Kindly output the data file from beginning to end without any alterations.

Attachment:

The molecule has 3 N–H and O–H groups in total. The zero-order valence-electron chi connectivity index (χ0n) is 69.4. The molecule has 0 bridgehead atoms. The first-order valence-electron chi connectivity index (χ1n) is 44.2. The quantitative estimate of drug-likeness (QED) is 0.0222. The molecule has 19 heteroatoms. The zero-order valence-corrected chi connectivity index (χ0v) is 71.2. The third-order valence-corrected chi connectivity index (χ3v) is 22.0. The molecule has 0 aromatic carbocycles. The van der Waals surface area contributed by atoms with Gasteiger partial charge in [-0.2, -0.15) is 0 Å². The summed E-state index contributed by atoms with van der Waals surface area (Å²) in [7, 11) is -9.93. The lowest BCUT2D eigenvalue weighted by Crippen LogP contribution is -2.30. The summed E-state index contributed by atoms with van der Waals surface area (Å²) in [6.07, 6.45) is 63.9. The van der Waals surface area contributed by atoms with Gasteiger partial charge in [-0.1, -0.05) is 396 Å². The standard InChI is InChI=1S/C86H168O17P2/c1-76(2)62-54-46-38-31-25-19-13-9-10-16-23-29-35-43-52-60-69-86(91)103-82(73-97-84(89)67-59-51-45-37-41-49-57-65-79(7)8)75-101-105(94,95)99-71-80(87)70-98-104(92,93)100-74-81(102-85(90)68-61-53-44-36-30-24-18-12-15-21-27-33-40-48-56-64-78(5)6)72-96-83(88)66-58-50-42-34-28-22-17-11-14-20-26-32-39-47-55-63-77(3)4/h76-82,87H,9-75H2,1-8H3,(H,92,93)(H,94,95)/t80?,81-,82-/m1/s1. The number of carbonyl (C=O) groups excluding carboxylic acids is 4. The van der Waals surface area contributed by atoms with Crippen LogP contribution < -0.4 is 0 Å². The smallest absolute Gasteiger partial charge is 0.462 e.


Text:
The molecule has 3 N–H and O–H groups in total. The zero-order valence-electron chi connectivity index (χ0n) is 69.4. The molecule has 0 bridgehead atoms. The first-order valence-electron chi connectivity index (χ1n) is 44.2. The quantitative estimate of drug-likeness (QED) is 0.0222. The molecule has 19 heteroatoms. The zero-order valence-corrected chi connectivity index (χ0v) is 71.2. The third-order valence-corrected chi connectivity index (χ3v) is 22.0. The molecule has 0 aromatic carbocycles. The van der Waals surface area contributed by atoms with Gasteiger partial charge in [-0.2, -0.15) is 0 Å². The summed E-state index contributed by atoms with van der Waals surface area (Å²) in [7, 11) is -9.93. The lowest BCUT2D eigenvalue weighted by Crippen LogP contribution is -2.30. The summed E-state index contributed by atoms with van der Waals surface area (Å²) in [6.07, 6.45) is 63.9. The van der Waals surface area contributed by atoms with Gasteiger partial charge in [-0.1, -0.05) is 396 Å². The standard InChI is InChI=1S/C86H168O17P2/c1-76(2)62-54-46-38-31-25-19-13-9-10-16-23-29-35-43-52-60-69-86(91)103-82(73-97-84(89)67-59-51-45-37-41-49-57-65-79(7)8)75-101-105(94,95)99-71-80(87)70-98-104(92,93)100-74-81(102-85(90)68-61-53-44-36-30-24-18-12-15-21-27-33-40-48-56-64-78(5)6)72-96-83(88)66-58-50-42-34-28-22-17-11-14-20-26-32-39-47-55-63-77(3)4/h76-82,87H,9-75H2,1-8H3,(H,92,93)(H,94,95)/t80?,81-,82-/m1/s1. The number of carbonyl (C=O) groups excluding carboxylic acids is 4. The van der Waals surface area contributed by atoms with Crippen LogP contribution < -0.4 is 0 Å². The smallest absolute Gasteiger partial charge is 0.462 e.